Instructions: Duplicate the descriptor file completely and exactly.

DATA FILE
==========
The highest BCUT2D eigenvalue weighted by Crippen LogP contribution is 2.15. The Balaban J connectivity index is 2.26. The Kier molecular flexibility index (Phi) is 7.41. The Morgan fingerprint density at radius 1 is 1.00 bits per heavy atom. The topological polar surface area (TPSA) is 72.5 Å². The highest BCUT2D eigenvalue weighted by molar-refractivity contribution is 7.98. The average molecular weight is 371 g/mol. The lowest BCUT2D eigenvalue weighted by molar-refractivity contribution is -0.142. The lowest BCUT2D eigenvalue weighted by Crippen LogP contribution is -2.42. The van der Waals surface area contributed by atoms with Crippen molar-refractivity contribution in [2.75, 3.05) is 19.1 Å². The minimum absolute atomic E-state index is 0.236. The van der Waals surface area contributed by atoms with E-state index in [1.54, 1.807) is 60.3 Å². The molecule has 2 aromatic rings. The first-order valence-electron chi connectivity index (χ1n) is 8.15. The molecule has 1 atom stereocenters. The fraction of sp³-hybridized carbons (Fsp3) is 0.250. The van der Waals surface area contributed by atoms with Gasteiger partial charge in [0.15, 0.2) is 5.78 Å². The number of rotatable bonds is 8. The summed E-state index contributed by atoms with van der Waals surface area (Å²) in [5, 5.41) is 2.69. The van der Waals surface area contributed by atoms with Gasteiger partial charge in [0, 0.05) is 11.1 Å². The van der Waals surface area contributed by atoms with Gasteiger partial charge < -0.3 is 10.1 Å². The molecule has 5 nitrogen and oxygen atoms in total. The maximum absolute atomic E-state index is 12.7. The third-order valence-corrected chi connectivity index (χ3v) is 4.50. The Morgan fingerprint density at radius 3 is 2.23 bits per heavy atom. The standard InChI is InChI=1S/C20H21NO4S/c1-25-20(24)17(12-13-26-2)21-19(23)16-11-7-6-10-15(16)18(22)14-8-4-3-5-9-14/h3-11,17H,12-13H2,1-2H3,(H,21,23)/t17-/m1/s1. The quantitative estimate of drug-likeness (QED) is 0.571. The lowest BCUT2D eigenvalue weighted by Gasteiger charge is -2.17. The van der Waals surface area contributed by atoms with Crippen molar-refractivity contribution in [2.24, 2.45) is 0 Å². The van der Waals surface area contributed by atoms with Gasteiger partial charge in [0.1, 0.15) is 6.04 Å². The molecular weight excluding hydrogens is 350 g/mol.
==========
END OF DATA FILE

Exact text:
The highest BCUT2D eigenvalue weighted by Crippen LogP contribution is 2.15. The Balaban J connectivity index is 2.26. The Kier molecular flexibility index (Phi) is 7.41. The Morgan fingerprint density at radius 1 is 1.00 bits per heavy atom. The topological polar surface area (TPSA) is 72.5 Å². The highest BCUT2D eigenvalue weighted by molar-refractivity contribution is 7.98. The average molecular weight is 371 g/mol. The lowest BCUT2D eigenvalue weighted by molar-refractivity contribution is -0.142. The lowest BCUT2D eigenvalue weighted by Crippen LogP contribution is -2.42. The van der Waals surface area contributed by atoms with Crippen molar-refractivity contribution in [2.75, 3.05) is 19.1 Å². The minimum absolute atomic E-state index is 0.236. The van der Waals surface area contributed by atoms with E-state index in [1.54, 1.807) is 60.3 Å². The molecule has 2 aromatic rings. The first-order valence-electron chi connectivity index (χ1n) is 8.15. The molecule has 1 atom stereocenters. The fraction of sp³-hybridized carbons (Fsp3) is 0.250. The van der Waals surface area contributed by atoms with Gasteiger partial charge in [0.15, 0.2) is 5.78 Å². The number of rotatable bonds is 8. The summed E-state index contributed by atoms with van der Waals surface area (Å²) in [5, 5.41) is 2.69. The van der Waals surface area contributed by atoms with Gasteiger partial charge in [0, 0.05) is 11.1 Å². The van der Waals surface area contributed by atoms with Gasteiger partial charge < -0.3 is 10.1 Å². The molecule has 5 nitrogen and oxygen atoms in total. The maximum absolute atomic E-state index is 12.7. The third-order valence-corrected chi connectivity index (χ3v) is 4.50. The Morgan fingerprint density at radius 3 is 2.23 bits per heavy atom. The standard InChI is InChI=1S/C20H21NO4S/c1-25-20(24)17(12-13-26-2)21-19(23)16-11-7-6-10-15(16)18(22)14-8-4-3-5-9-14/h3-11,17H,12-13H2,1-2H3,(H,21,23)/t17-/m1/s1. The quantitative estimate of drug-likeness (QED) is 0.571. The lowest BCUT2D eigenvalue weighted by Gasteiger charge is -2.17. The van der Waals surface area contributed by atoms with Crippen molar-refractivity contribution in [2.24, 2.45) is 0 Å². The van der Waals surface area contributed by atoms with Gasteiger partial charge in [0.1, 0.15) is 6.04 Å². The molecular weight excluding hydrogens is 350 g/mol.